Reflections on gun control by a Second Amendment advocate

, The National Law Journal

   | 5 Comments

Reasonable persons should be able to fashion reasonable restrictions—a framework for gun control in the aftermath of Newtown—without violating core Second Amendment rights.

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What's being said

  • Cesar

    Mr. Levy,

    First off, I'd like to thank you for your tireless work on behalf of all law abiding American citizens that value our constitutionally protected freedoms.

    I do take issue with one of your comments though:

    "Firearms experts note that murderers can easily load a second or third magazine in a matter of seconds. Accordingly, limiting magazine size to, say, 10 rounds will not have much practical effect. Perhaps so; but that would also mean individuals trying to defend themselves would not be seriously hampered by a 10-round limit. They too could reload very rapidly."

    The utility of magazine round capacity depends greatly on whether the shooter is an offensive or defensive scenario.

    The offensive shooter has considerable advantages over a defensive one. A person hellbent on shooting as many people as quickly as possible has the element of surprise on their side. They can pick the time and place of their choosing to inflict the most damage. They can equip themselves with as many magazines as they can physically carry for their attack. They have the opportunity to practice/train "tactical reloads" up until the very moment they decide to attack.

    A person put in a defensive scenario has none of these advantages at their disposal. The average law abiding gun owner is not carrying as many magazines as possible at all times. Nor are they aware of the need to use their weapon for self defense until the last possible second. They will be fortunate enough to get to their weapon in time, much less additional magazines.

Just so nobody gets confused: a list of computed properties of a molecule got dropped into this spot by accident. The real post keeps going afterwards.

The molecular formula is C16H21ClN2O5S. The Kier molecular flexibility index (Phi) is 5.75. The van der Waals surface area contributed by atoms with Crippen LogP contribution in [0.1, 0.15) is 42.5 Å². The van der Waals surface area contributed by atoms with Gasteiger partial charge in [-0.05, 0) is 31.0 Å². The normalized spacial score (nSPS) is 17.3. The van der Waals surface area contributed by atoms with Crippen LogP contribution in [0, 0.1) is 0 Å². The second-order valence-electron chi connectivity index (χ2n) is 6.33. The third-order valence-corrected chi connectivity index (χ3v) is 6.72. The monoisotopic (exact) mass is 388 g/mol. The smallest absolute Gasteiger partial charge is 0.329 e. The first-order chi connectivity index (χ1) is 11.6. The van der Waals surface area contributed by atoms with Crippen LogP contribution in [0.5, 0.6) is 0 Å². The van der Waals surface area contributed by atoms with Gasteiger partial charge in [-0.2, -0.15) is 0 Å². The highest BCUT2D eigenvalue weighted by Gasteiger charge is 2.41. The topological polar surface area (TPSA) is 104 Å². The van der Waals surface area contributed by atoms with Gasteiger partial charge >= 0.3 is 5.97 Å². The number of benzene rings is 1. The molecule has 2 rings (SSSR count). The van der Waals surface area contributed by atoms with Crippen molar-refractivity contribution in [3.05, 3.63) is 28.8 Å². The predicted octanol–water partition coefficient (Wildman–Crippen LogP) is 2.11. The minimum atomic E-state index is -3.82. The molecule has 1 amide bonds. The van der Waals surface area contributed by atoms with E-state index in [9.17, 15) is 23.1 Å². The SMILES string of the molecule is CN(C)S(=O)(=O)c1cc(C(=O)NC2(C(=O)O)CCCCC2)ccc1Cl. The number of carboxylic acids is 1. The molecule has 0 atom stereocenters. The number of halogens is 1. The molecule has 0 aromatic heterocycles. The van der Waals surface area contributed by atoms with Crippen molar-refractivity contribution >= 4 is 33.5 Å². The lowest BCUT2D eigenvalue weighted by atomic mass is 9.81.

For these reasons, any law limiting magazine capacity clearly gives a tactical advantage to the criminal attacker over the person wishing to simply defend him or herself.

    I hope that if this argument does indeed come up, that you will consider my points in your rebuttal.

    Thanks again and best of luck in your quest.

  • Cesar

    Mr. Levy,

    First off, I'd like to thank you for your tireless work on behalf of all law abiding American citizens that value our constitutionally protected freedoms.

    I do take issue with one of your comments though:

    "Firearms experts note that murderers can easily load a second or third magazine in a matter of seconds. Accordingly, limiting magazine size to, say, 10 rounds will not have much practical effect. Perhaps so; but that would also mean individuals trying to defend themselves would not be seriously hampered by a 10-round limit. They too could reload very rapidly."

    The utility of magazine round capacity depends greatly on whether the shooter is an offensive or defensive scenario.

    The offensive shooter has considerable advantages over a defensive one. A person hellbent on shooting as many people as quickly as possible has the element of surprise on their side. They can pick the time and place of their choosing to inflict the most damage. They can equip themselves with as many magazines as they can physically carry for their attack. They have the opportunity to practice/train "tactical reloads" up until the very moment they decide to attack.

    A person put in a defensive scenario has none of these advantages at their disposal. The average law abiding gun owner is not carrying as many magazines as possible at all times. Nor are they aware of the need to use their weapon for self defense until the last possible second. They will be fortunate enough to get to their weapon in time, much less additional magazines.